While fun for kids in the daytime, the park really comes to life at night when the place is lit up like Christmas all year long. It’s the type of light pollution that you can really get behind. The park on its own makes for a fun outing, but the surrounding area is great too thanks to its abundant attractions, restaurants and bars. Right across the street is the Cup Noodle Museum, and China Town is within walking distance. Due to it’s popularity with families and couples I probably wouldn’t visit too long on the weekend, but I’ve personally never seen Disney levels of people at Cosmo World.

Futher information

  • Name: Yokohama Cosmo World
  • Access: 2 min. walk from Minatomirai Station: Minatomirai Line. 10 min. walk from Sakuragicho Station: JR Keihin Tohoku Negishi Line / Municipal Subway
  • Price Admission: No entrance fee, attractions cost 300yen-800yen each.
  • Website: http://cosmoworld.jp/ (In Japanese)
  • Business hours: Weekdays 11:00am-9:00pm / weekends 11:00am-10:00pm. Closed on Thursdays, Irregular holiday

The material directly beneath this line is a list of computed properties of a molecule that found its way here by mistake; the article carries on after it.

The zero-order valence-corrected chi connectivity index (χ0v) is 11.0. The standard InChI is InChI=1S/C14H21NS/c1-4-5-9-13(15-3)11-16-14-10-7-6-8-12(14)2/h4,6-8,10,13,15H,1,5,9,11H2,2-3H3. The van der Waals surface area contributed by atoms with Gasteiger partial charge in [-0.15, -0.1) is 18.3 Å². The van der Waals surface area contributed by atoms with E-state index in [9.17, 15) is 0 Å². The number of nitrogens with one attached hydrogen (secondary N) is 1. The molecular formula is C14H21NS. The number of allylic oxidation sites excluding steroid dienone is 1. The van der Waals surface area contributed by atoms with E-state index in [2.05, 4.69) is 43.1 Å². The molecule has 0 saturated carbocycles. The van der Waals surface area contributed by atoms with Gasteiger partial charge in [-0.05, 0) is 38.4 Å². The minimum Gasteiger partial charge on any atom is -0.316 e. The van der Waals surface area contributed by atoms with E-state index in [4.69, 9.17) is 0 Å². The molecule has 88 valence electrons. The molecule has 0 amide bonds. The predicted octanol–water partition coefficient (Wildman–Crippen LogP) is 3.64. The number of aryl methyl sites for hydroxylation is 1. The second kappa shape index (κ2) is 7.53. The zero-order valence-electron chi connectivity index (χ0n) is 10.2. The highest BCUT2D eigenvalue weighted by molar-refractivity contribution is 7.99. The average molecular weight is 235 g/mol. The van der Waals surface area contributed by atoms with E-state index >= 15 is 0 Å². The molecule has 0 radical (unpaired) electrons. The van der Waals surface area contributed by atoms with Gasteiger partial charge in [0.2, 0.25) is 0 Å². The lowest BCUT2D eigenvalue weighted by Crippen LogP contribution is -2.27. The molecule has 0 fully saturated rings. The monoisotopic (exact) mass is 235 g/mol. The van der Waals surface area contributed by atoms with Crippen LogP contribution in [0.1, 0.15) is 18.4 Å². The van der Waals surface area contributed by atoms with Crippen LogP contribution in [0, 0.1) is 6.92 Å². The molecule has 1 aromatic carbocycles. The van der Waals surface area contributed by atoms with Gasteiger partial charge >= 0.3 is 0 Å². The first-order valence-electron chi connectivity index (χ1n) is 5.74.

4. Sanrio Puroland

In Japan, the word for cute is kawaii. Everyone aspires to be kawaii and every organization has a kawaii mascot. You either go kawaii or you go home, and it doesn’t get much more kawaii than Hello Kitty. Known as Kittychan in Japan, the character has become a cultural and world famous icon so it should come to no surprise that she’d have a theme park built in her honor.

Kitty White, First of Her Name, Queen of cupcakes, Queen of the butterflies and the gum drops and the daisies, Lady of the Seven Kingdoms, Khaleesi of the Great Kawaii Sea, called Hello Kitty, the Unburnt, Mother of Dragons.